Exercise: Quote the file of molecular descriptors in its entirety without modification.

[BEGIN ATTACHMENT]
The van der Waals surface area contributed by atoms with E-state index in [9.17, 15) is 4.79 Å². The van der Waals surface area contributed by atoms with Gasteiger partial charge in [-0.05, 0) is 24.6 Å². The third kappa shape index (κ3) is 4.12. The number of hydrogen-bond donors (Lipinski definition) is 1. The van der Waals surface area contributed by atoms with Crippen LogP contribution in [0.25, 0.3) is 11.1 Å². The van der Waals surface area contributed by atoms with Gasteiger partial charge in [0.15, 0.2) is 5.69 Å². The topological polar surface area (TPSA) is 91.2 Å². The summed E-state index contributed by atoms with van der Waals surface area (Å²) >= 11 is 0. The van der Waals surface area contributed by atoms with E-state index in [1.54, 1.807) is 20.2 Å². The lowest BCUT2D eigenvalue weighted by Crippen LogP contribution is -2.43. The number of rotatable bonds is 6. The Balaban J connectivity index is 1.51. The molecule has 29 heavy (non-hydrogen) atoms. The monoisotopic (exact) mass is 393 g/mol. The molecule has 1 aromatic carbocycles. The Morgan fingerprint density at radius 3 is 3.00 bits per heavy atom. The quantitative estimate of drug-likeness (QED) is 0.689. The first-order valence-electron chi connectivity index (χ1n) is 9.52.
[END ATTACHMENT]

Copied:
The van der Waals surface area contributed by atoms with E-state index in [9.17, 15) is 4.79 Å². The van der Waals surface area contributed by atoms with Gasteiger partial charge in [-0.05, 0) is 24.6 Å². The third kappa shape index (κ3) is 4.12. The number of hydrogen-bond donors (Lipinski definition) is 1. The van der Waals surface area contributed by atoms with Crippen LogP contribution in [0.25, 0.3) is 11.1 Å². The van der Waals surface area contributed by atoms with Gasteiger partial charge in [0.15, 0.2) is 5.69 Å². The topological polar surface area (TPSA) is 91.2 Å². The summed E-state index contributed by atoms with van der Waals surface area (Å²) >= 11 is 0. The van der Waals surface area contributed by atoms with E-state index in [1.54, 1.807) is 20.2 Å². The lowest BCUT2D eigenvalue weighted by Crippen LogP contribution is -2.43. The number of rotatable bonds is 6. The Balaban J connectivity index is 1.51. The molecule has 29 heavy (non-hydrogen) atoms. The monoisotopic (exact) mass is 393 g/mol. The molecule has 1 aromatic carbocycles. The Morgan fingerprint density at radius 3 is 3.00 bits per heavy atom. The quantitative estimate of drug-likeness (QED) is 0.689. The first-order valence-electron chi connectivity index (χ1n) is 9.52.